Getting Off Easy: According to Clayton Sinvai, “Business magazines seldom decry the mistreatment of workers, but even Fortune Magazine was agog when a Workers’ Memorial Day report from the AFL-CIO showed that employers responsible for a fatal accident paid a median penalty of only $5,050.”
More than 4,500 workers are killed every year in traumatic workplace accidents but the Bureau of Labor Statistics' Census of Fatal Occupational Injuries doesn’t even try to count the tens of thousands of workers who die before their time of cancers and lung conditions from chronic occupational exposure to hazardous chemicals, airborne silica dust or other disease-causing substances.
--“Employers Getting Off Too Easy When Workers Are Hurt or Killed,” America, May 7, 2015
News on the pipeline front: Canada’s rockbound political landscape has undergone a seismic shift with the election of a leftwing government in oil-rich Alberta, the country’s wealthiest and – until now – most conservative province.
During the campaign, Notley promised to withdraw provincial support for the Keystone XL pipeline, raise corporate taxes and also potentially to raise royalties on a regional oil industry already reeling from the collapse in world prices.
The Guardian May 8, 2015
Safeguarding refugees: On the eve of an emergency summit in Brussels, Amnesty International is calling on European governments to take immediate and effective steps to safeguard refugees and migrants attempting to cross into Europe by sea.
As many as 1,700 people will have perished this year, 100 times more than in the same period in 2014. Indeed 2015 has already seen record numbers of, with over 24,000 arriving in Italy.
On March 31, 2015, the representatives of the main European and global shipping industry associations and seafarers’ unions described the current situation as “untenable” and called on states to increase resources and support for search and rescue operations.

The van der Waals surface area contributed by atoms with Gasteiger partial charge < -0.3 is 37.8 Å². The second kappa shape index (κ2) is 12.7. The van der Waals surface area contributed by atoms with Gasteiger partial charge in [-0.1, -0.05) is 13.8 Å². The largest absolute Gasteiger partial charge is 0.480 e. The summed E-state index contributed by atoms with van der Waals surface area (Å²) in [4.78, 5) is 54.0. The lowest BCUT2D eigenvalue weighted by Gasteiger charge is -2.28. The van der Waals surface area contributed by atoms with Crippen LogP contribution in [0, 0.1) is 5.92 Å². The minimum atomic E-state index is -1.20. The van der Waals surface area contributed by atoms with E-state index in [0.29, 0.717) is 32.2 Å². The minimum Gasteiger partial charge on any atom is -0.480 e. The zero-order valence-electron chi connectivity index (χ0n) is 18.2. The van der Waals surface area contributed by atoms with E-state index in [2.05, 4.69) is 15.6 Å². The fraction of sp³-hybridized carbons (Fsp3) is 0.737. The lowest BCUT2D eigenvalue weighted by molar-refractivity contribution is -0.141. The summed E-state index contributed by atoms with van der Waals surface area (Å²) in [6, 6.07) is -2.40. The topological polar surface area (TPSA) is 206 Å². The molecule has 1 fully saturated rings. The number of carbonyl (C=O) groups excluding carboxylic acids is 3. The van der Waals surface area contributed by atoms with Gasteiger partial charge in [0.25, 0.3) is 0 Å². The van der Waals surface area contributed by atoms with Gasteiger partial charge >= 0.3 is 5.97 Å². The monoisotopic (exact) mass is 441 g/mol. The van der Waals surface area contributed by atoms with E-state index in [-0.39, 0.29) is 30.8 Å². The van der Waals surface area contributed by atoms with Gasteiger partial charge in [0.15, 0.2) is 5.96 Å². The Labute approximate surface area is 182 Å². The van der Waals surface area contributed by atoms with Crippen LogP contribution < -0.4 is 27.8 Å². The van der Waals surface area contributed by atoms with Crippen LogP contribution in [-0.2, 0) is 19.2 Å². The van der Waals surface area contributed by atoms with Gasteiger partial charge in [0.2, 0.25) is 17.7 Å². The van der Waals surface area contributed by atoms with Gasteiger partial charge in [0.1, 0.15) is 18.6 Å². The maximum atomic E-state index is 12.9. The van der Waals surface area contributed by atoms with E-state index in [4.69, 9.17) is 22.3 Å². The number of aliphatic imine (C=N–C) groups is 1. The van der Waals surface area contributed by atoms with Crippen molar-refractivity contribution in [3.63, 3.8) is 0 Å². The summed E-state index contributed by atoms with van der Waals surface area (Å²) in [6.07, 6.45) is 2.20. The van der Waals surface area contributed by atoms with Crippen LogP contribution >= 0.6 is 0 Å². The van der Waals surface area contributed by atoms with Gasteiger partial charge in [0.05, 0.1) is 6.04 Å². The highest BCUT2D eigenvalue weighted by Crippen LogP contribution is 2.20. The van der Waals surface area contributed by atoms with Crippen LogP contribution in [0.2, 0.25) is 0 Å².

Amnesty International April 22, 2015
Catholic media unite in call for ending the death penalty: Four leading U.S. Catholic publications cast aside sectarian differences Thursday, publishing a joint editorial that calls for ending the death penalty. "We, the editors of four Catholic journals -- America, National Catholic Register, National Catholic Reporter and Our Sunday Visitor -- urge the readers of our diverse publications and the whole U.S. Catholic community and all people of faith to stand with us and say, 'Capital punishment must end,'" the editorial reads. Read more at http://nws.mx/1CIfKNJ
According to a 2013 Pew Research Center survey, 55 percent of all U.S. adults said they favor the death penalty for convicted murderers. That figure was 59 percent for white Catholics and 37 percent for Hispanic Catholics. The editorial comes as the U.S. Supreme Court scheduled oral arguments in an Oklahoma killer's appeal. “The court will likely issue a ruling by June,” the publications write. “Our hope is that it will hasten the end of the death penalty in the United States.”
The fight against trafficking: S.O.A.P. National partners with local organizations to distribute millions of bars of soap wrapped with a red band that gives the National Human Trafficking Hotline number (888-3737-888) and resources to high-risk motels. There is a SOAP team preparing for the MLB All Star Game in Cincinnati, July 2015.
Whether there’s a specific link with sports or not doesn’t much matter to Kelly Colwell, co-ordinator of the Faith Alliance Against Human Trafficking.
A year ago, the Greater Cincinnati Human Trafficking Hotline was receiving 10 to 15 calls a month. Last month, there were 40 calls. The Justice Department says most victims of human trafficking are women, and many are children. The average "age of entry" for the sex industry is 13.
The Church is increasingly focused on the issue. “Human trafficking is a wound in the body of contemporary humanity,” said Pope Francis. “It is a wound in the flesh of Christ. It is a crime against humanity.”
Working and hungry: In 2006 the USDA traded the term "hunger" for "food insecurity," shifting the focus from whether people were literally starving to whether staying fed was a problem, cites Tracie McMillan in her book The American Way of Eating.